Communities weigh in as Halifax develops anti-Black racism action plan
Co-ordinator Russel Brooks says municipality must confront racism to address it
The anti-Black racism program co-ordinator for the Halifax Regional Municipality says in order to eliminate racism in all its forms, you have to confront it.
It's why Russel Brooks, who was hired in April 2021, has been organizing workshops and inviting guest speakers to educate municipal workers about racial issues in Nova Scotia and the harms that have been done.
He's also meeting with people of African descent to hear about the discrimination they've faced, and how the municipality can do better.
It's part of Brooks's job to develop a municipal anti-Black racism strategy and action plan that will guide how the local government operates and works with Black communities in the future. It's expected to be completed by 2025.
He spoke with CBC Radio's Information Morning on the International Day for the Elimination of Racial Discrimination about the work he's doing to create more inclusive and safer communities. His conversation with guest host Preston Mulligan has been edited for clarity and length.
Listen to his full interview here:
What are some of the more common themes or responses that you got when you did the community engagement?
In a lot of the historical Black communities across HRM ... there's a lot of things that a lot of people probably don't realize about a lot of those communities, and simple things like having, you know, sidewalks and crosswalks and signage that identify them as historical Black communities. Those communities have been around for so long and there's so much history there, so to not be acknowledged in that way is something that is so meaningful to those communities … Just things that, you know, might sound simple but are so significant to those communities because like I said, there's a lot of rich and proud history in those communities so they want to be able to display that and a simple sign can do something like that.
There's other things like having bus services to those communities — in and out of those communities. So it's hard for people to find work out of those communities if they don't have access to transportation and things like that.
What are some of the other short-term goals that you want to achieve?
The biggest thing is obviously acknowledging that this is an issue and it's something that, you know, needs to be addressed. And one of …. the main ways that we can do that is to have a better understanding of it. So we've made a big commitment to education and continued learning. We're putting on different workshops, we're inviting people from community, we're inviting subject experts that deal with these type of racial issues. They're coming in and they're educating the employees so that… they can utilize those skills and the things that they're taking from those workshops right there in their business units and among their teams. We're hoping that over time, it's going to shift the culture across the organization and, you know, we'll see less of these issues.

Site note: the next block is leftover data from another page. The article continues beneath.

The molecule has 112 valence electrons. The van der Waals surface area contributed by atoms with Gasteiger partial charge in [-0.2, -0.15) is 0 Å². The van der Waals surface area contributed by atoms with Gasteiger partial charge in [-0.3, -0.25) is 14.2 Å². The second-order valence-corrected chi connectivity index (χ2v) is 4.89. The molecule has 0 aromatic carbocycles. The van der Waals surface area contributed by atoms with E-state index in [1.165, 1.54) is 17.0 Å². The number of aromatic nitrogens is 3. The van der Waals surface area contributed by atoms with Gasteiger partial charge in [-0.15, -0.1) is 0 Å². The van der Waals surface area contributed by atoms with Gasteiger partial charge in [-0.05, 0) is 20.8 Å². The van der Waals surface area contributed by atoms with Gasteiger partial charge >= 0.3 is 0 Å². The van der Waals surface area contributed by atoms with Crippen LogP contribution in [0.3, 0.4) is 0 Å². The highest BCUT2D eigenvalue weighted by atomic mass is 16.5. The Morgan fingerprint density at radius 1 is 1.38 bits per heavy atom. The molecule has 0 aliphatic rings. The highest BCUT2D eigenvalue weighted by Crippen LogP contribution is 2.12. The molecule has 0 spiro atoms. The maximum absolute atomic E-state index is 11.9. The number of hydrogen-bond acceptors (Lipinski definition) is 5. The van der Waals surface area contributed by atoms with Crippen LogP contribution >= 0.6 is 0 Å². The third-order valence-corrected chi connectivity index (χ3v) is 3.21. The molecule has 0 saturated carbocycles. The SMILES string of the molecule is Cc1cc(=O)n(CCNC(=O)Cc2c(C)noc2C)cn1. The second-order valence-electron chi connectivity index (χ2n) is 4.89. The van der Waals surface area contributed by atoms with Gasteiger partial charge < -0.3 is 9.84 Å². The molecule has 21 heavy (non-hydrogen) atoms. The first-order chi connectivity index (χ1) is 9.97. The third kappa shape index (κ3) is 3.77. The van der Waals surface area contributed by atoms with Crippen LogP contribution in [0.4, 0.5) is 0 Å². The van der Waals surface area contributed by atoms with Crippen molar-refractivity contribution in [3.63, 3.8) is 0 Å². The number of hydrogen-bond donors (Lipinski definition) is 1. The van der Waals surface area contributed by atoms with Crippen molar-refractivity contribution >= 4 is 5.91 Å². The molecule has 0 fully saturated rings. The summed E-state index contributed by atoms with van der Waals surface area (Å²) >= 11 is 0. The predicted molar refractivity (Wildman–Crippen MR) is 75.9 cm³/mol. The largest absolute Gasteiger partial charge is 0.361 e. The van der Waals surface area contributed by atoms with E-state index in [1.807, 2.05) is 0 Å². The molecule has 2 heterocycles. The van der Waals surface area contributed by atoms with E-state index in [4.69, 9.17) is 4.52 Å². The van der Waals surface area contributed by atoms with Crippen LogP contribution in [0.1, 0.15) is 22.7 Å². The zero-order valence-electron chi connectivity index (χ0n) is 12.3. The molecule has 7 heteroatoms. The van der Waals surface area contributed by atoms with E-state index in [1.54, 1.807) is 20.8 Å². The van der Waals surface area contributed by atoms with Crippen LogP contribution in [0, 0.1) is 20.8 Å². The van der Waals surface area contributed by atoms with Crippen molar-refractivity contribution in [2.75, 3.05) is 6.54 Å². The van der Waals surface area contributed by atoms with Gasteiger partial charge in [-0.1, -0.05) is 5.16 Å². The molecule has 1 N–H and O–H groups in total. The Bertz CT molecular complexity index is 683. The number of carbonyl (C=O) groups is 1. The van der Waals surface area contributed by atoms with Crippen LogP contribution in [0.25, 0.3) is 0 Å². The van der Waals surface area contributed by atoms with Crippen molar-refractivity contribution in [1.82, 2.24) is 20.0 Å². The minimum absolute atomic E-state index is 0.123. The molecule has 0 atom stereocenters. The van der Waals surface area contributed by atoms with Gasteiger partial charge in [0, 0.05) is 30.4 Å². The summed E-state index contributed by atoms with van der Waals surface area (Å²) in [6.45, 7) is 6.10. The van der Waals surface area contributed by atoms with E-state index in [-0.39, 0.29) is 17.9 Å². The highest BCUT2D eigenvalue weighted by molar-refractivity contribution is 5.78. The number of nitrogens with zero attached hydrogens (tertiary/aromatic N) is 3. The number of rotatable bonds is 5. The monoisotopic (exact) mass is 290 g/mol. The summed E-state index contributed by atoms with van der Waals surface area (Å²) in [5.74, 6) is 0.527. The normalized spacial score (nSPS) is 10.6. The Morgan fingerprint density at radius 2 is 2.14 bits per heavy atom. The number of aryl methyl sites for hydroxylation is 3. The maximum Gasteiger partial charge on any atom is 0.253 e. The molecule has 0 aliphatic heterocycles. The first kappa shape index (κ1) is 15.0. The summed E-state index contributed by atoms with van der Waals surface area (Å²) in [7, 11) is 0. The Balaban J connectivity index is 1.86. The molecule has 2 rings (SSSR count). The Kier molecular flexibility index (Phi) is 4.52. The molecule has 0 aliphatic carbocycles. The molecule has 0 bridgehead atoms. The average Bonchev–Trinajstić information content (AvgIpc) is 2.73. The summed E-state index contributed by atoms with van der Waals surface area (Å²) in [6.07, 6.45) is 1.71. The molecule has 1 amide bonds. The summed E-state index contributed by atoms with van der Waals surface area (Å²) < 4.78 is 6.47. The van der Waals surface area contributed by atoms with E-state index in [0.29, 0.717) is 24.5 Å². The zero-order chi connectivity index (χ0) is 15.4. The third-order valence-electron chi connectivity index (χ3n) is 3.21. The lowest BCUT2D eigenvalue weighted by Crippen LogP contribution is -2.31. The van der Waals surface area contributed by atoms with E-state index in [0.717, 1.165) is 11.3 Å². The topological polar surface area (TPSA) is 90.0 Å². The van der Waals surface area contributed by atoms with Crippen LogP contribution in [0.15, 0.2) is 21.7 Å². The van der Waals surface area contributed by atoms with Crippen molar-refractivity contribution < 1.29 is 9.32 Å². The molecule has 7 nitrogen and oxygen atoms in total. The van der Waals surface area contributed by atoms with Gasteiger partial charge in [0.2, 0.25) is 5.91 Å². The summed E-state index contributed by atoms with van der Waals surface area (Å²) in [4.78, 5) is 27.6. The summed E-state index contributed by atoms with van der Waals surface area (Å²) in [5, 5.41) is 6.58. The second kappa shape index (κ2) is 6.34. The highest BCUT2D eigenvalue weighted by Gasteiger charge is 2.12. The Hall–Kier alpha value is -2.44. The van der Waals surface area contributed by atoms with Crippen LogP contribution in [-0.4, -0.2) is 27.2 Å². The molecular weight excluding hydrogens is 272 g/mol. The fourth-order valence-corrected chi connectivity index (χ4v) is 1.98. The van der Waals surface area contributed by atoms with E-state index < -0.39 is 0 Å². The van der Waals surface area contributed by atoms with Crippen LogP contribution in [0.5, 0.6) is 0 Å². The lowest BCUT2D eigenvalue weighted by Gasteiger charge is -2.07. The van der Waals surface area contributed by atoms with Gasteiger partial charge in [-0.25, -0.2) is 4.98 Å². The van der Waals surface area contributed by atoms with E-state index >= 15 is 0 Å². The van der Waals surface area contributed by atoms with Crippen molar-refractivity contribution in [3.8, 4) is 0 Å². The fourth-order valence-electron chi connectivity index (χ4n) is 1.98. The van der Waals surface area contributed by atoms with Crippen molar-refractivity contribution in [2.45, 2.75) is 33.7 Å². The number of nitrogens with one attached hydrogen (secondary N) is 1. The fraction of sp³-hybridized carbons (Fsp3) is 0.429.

What can we learn from the past in order to make change to eliminate racial discrimination in Nova Scotia?
Well, I mean, we can't hide from it. That's one of the biggest things that I would say is, you know, we can't hide from the past and we have to acknowledge and understand that there have been some historical wrongs in this province, in this country. I order to move forward, we have to ... acknowledge that and then just work on not repeating the past. We can't change what's happened, but we can change the way that we've done things so that we're not getting, you know, the repeat outcomes that have been so unfavourable for racialized people for so long.
I think one of the biggest things that we're focusing on is making sure that we're doing things with community. We're doing things with the people that are directly impacted by the work that we're doing. We're making sure that those folks have a voice and a say in the work that's being done so if we're doing something that involves the African Nova Scotian community, then we're engaging them in the work so that they know why we're doing the work, how it's going to impact them, and we need to hear from them. Because we're not in that community, we're not going to be directly impacted, we might miss those pieces. So we bring them to the table so they can inform us on how it's going to impact them, how it should be done to be the least disruptive or to be least harmful.
I understand you're working with some local activists to create more educational opportunities. Tell me about that.
With this year's theme for International Day for the Elimination of Racial Discrimination, it's voices against racism. For me, this really resonates with me because there are so many influential people here in Halifax that inspire me to do the work that I'm doing — people like DeRico Symonds, Kate Macdonald, Trayvone Clayton, Megan Neaves, Natteal Battiste, Quentrel Provo, Ayo Aladejebi, Senator Wanda Thomas Bernard, just to name a few of the powerhouses that we have here that are doing some amazing things for the people in the communities all across HRM.
For more stories about the experiences of Black Canadians — from anti-Black racism to success stories within the Black community — check out Being Black in Canada, a CBC project Black Canadians can be proud of. You can read more stories here.
With files from CBC Radio's Information Morning